Lukashenko offered his own advice to medical workers to avoid hospitals from being overwhelmed, suggesting they should discharge patients more quickly.

“You shouldn't keep people who don't need long hospitalization for 7-10 days,” he said. “If you see that a patient is getting better and no longer needs intravenous injections and other things, just send him home.”

In a further bizarre twist, Lukashenko said Belarus has seen a reduction in the number of cancer patients during the pandemic and speculated that COVID-19 could be a “remedy from oncological diseases.”

He added that doctors first thought the drop in cancer patients was linked to fewer people turning for medical assistance during the pandemic, but claimed that the explanation wasn't sufficient. He didn't provide any facts to support the strange claim, which has caused a barrage of critical comments.

Andrei Tkachev, the coordinator of Belarus' Medical Solidarity Foundation — an association of volunteers and doctors that helps medical workers who faced reprisals from the regime — rejected Lukashenko's assertions as absurd. He also denounced the authorities' decision to abolish mask mandates.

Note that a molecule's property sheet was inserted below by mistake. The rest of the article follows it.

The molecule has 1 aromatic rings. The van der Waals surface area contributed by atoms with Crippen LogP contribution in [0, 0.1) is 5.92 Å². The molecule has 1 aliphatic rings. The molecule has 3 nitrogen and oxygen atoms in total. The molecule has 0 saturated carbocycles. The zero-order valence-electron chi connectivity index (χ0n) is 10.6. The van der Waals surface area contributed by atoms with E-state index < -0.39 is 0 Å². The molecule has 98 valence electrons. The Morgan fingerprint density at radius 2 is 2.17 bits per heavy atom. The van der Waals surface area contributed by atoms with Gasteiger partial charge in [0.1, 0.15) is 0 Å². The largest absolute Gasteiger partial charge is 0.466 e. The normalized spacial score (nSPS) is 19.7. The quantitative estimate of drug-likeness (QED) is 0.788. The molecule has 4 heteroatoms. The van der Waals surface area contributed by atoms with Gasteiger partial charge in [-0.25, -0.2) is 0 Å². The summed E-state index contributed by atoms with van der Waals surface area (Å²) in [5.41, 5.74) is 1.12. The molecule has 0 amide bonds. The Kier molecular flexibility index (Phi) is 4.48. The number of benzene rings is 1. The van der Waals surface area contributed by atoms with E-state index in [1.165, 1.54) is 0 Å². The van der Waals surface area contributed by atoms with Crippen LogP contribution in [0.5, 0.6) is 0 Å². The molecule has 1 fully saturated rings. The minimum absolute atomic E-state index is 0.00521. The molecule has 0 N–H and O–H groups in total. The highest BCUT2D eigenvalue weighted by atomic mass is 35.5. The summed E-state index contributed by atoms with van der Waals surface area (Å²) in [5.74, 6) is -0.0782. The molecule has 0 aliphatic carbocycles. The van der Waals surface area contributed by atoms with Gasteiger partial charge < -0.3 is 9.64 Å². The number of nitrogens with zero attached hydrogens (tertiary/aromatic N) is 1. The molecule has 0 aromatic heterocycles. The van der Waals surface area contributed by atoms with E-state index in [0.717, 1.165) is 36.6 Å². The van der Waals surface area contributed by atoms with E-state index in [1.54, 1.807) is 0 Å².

“Lukashenko's claims about the alleged link between COVID-19 and oncology, his statements on the abolition of the mask mandates and reduction of hospital terms cause laughter and tears at the same time,” Tkachev told the AP in a telephone interview. “Doctors understand the absurdity of those claims, but they are afraid to speak out against them for fear of finding themselves behind bars.”

He said that many medical workers who were critical of the authorities have been fired, raising the strain on the nation's health care system.

“The authorities’ careless attitude encourages citizens’ carelessness and exacerbates the catastrophic situation, the scale of which can only be guessed,” said Tkachev, who is currently out of Belarus.

Belarusian authorities have registered a total of more than 580,000 infections and 4,482 deaths. Only about 20% of the population have been vaccinated, with Russian and Chinese vaccines.

The authorities have stopped reporting daily deaths, and Tkachev and others rejected government coronavirus statistics.

“Official statistics can’t be trusted, it’s falsified,” Tkachev said. “Overcrowded hospitals are a testimony of that. Real numbers are several times higher.”

Sviatlana Tsikhanouskaya, the main opposition challenger in the August 2020 election, who was forced to move to neighboring Lithuania after the vote under official pressure, also dismissed the official numbers.

“People don’t believe the government and official statistics and they see huge lines at (clinics) and hospitals,” Tsikhanouskaya said during an online conference. “Belarus faces the worst wave of the coronavirus, and it’s not ready for that.”

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Follow all of AP’s pandemic coverage at https://apnews.com/hub/coronavirus-pandemic

Yuras Karmanau, The Associated Press